Last month I reported the story from The Gympie Times regarding the imminent sale of a family dairy farm and the switch to ginger farming. Well, according to The Gympie Times last week, the sell-off was completed successfully. But the latest story mentioned a detail of which I wasn't aware previously. The family already grow ginger on 10 acres of land and produce certified ginger 'seed' for Buderim Ginger.

So, whilst an Australian farmer is hoping to make a living from ginger seed, producers of ginger seed in one particular district of the Indian state of Karnataka are witnessing a dramatic fall in price. The Deccan Herald has reported that with fewer farmers wishing to grow ginger, the price of seed has plummeted from Rs 1,700 per bag to Rs 280. In fact, seed farmers may not even cover the cost of fertilisers and pesticides. It appears that it will be cheaper for the farmers to leave the ginger in the ground.

My understanding of the Indian ginger industry is that ginger is grown in areas which are isolated from and independent of each other. For example, the plight of a small part of the local ginger industry in Karnataka may be completely different to the state of the local ginger industry in Assam or Kerala. Difficulties in one area are not necessarily reflected elsewhere. There are too many factors involved such as variety, terroir, climate and export potential to name but a few.

The Maine Sunday Telegram carried a story about a relatively new start-up business in Portland, Maine. Urban Farm Fermentory (UFF) has introduced a range of alcoholic beverages called Urban Farm Fermentory Kombucha Culture which includes a ginger flavour. Kombucha is made from fermented green and black tea, and sugar. Interestingly, UFF is hoping to use local farmers to grow ginger in hothouses. These new drinks contain less than one percent alcohol.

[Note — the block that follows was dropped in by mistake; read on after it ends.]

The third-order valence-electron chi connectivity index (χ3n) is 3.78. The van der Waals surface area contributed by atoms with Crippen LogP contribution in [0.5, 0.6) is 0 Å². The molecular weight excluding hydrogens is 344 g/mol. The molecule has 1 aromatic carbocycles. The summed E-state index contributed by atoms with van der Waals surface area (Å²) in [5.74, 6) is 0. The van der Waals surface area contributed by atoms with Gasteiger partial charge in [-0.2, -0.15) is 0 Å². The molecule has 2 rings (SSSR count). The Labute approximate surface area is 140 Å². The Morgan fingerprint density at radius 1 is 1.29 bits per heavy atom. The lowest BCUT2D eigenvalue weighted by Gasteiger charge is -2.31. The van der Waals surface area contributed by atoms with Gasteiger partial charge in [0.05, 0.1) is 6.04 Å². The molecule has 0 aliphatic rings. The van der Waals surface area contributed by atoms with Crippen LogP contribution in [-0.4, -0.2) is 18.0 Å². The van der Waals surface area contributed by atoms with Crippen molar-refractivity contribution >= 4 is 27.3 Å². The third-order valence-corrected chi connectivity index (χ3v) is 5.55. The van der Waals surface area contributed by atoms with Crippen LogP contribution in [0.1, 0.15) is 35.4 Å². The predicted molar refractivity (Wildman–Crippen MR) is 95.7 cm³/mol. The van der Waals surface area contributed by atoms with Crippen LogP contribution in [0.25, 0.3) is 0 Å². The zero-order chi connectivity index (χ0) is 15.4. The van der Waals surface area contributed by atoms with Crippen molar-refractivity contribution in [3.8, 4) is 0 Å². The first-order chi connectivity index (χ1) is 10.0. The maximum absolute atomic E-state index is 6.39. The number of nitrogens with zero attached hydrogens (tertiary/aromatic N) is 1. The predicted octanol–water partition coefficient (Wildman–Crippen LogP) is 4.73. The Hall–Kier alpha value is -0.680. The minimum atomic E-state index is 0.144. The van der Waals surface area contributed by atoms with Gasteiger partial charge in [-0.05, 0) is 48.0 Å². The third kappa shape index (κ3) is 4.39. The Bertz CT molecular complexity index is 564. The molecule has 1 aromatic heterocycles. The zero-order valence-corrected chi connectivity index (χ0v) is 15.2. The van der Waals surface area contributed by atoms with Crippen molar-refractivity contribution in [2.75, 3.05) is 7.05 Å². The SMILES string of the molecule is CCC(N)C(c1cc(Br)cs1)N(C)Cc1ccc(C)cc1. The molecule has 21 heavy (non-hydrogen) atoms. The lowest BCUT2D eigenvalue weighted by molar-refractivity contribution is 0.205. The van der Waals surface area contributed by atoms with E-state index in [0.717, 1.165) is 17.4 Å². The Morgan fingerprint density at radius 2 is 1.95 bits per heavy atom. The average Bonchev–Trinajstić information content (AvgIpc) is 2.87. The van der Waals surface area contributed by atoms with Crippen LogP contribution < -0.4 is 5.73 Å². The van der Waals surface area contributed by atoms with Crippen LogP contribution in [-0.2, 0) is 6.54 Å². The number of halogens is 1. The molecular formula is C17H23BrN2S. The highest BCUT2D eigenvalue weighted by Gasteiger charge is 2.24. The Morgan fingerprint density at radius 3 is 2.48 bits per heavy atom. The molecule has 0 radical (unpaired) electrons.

Sunday, 8 April 2012

Ginger Volunteers, Baby Ginger, New Drinks, Agroforestry & Meat Proteins

We'll start this week by visiting Taiwan and a pleasing story in Focus Taiwan. This season has seen a glut of ginger on the east coast of the country which has resulted in a drop in price. Farmers, although skilled in producing the ginger, have been struggling in their attempts to sell the harvest. But help has appeared in the form of Star Liu, a university student, and his friend, Terry Kuo. They have been buying ginger from farmers in their home area and selling it for a considerably higher price in the capital, Taipei. They have also engaged in adding value by selling hot ginger tea on the streets of Taipei on cold winter days. This philanthropic act has been so well received that people from Japan and Singapore have also volunteered to help.

The Rodale Institute, a leading US organic agriculture research centre, recommends that farmers produce baby ginger as an unusual way of attracting customers. Baby, or immature, ginger is proving popular in the US for its aroma and mild flavour. Although it is normally grown in the ideal surroundings of Hawaii, it is also being grown as a niche crop undercover by farmers in seemingly unsuitable locations such as Virginia and Pennsylvania. What makes it attractive to US growers is its relatively short shelf life. Baby ginger, harvested after four to six months instead of the usual eight to nine months, can only be stored at room temperature for two to three weeks which rules out shipments (and therefore competition) from overseas.

The American Farm Bureau Federation website, The Voice of Agriculture, contains a fascinating video about farmers in Virginia growing ginger in high tunnels. You may find that the video takes a little while to load but it's worth the wait.